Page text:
Stadium Goods is openings the doors to its newly renovated and expanded Soho store this week.
The now-2,860 square feet store features a modified 360-degree circular cash wrap, a fitting room, a “Sock Bar” that showcases a wide selection of socks and a newly upgraded “Trophy Case” — its public collection of rare sneakers. Additionally, Stadium Goods expanded its space dedicated to apparel with a particular focus on its owned brands, Stadium Goods and Stadium.
Stadium Goods was founded in 2015 specializing in reselling sneakers and streetwear, but over the years, began expanding its offering to include apparel lines — a shift the company wants to reflect in its physical stores. Farfetch acquired the company for $250 million in 2018, but doesn’t break out Stadium Good’s revenue in its earnings.
“This was really always a part of our initiative to add additional footprint to our retail space for merchandising purposes,” Phung Truong, Stadium Goods’ vice president of retail and geographic expansion, said. “We’re really big on just storytelling and merchandising plays a huge part in of course the customer and retail experience.” The company first opened its Soho location in 2015, then opened its Chicago store in October of 2020.
Truong spoke to Modern Retail about how Stadium Goods’ store expansion plans embody the company’s strategic direction. This interview has been lightly edited for length and clarity.
The store renovation came 18 months after Stadium Goods opened its Magnificent Mile location in Chicago. Why is it that you’re betting on physical stores?
Retail has always been a huge part of the Stadium Goods DNA. Our 47 Howard Street [location] was our first brick-and-mortar store when the company first started. It’s where we not only [meet with] our retail customers but also [took in] pieces for consignment.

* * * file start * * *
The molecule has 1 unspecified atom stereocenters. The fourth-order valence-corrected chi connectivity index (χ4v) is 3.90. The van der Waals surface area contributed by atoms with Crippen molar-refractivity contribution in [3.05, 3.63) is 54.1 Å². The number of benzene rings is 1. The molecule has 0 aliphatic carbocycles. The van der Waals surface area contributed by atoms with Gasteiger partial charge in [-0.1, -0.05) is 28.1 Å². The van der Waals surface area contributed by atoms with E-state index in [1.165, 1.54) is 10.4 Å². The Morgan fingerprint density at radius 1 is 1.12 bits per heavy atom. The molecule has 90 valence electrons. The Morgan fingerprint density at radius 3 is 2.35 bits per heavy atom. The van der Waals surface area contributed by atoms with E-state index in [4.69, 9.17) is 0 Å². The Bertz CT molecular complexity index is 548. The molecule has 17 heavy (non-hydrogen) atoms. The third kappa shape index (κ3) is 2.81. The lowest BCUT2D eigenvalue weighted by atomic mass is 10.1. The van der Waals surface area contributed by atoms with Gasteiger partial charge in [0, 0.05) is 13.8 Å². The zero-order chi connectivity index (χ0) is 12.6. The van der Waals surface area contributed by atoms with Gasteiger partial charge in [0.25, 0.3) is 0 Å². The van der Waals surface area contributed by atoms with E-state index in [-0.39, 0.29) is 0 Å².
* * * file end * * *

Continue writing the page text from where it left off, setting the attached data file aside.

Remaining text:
Community is a really big part of what we do. And I think we always want to make sure that we’re in touch with our community, and there’s no better way to do that than having a physical touchpoint.
What opportunity do you see in providing these new in-store experiences?
For sure the biggest one is to tell the story of our Stadium in-house brand… and being able to give it that merchandising effect that we know the consumers are looking for. We’re adding a fitting room for the first time ever, which of course represents our expansion and moving into that apparel world so that our customers can try on the product especially our new apparel as we expand that.
What we really want to do is optimize that in-store experience for our customers and give them something that feels different, that feels elevated and premium because we pride ourselves in being the premium destination for sneakers and streetwear.
Socks are also a huge part of our apparel line. We have these really comfortable fun colored socks and we carry them in over 50 colors. We really wanted to create something that was interactive for our customers… so you’ll see our Sock Bar there.
We really just wanted to continue to expand [our sock] offering and really be able to merchandise our apparel as well as other collectible pieces that are an important part of our business.
Why did Stadium Goods decide to expand merchandising space for apparel and put a particular focus on its owned brands?
At the end of the day, our Stadium brand really represents the evolution of Stadium Goods. For us, it was a really huge launch last year in March because we always knew that there was an intersection between luxury and streetwear. I think that’s become more prevalent over the last few years when you see those worlds merge together.
Understanding our consumers, we want to be able to give them what they’re ultimately looking for. I think what we really set out to do with Stadium is continue to be that one-stop-shop.
What role do you think this specific store has for Stadium Goods’ overall strategy and brand?
New York will always be our flagship. We are a New York company. We were founded and built in New York.
Our Soho locations specifically will be the epicenter of everything that we do. So I think for us it was super important to reinvest in our location and really upgrade it and uplevel it to the direction that we’re moving in as a company.
That objective is always to give the customer an elevated experience in order to differentiate us. Customers seek us. And what we want to do is make sure that when they walk into our store, whether they came there intentionally and walked by us on the street that they’re receiving an impeccable service that they might not find when they’re shopping at other retailers.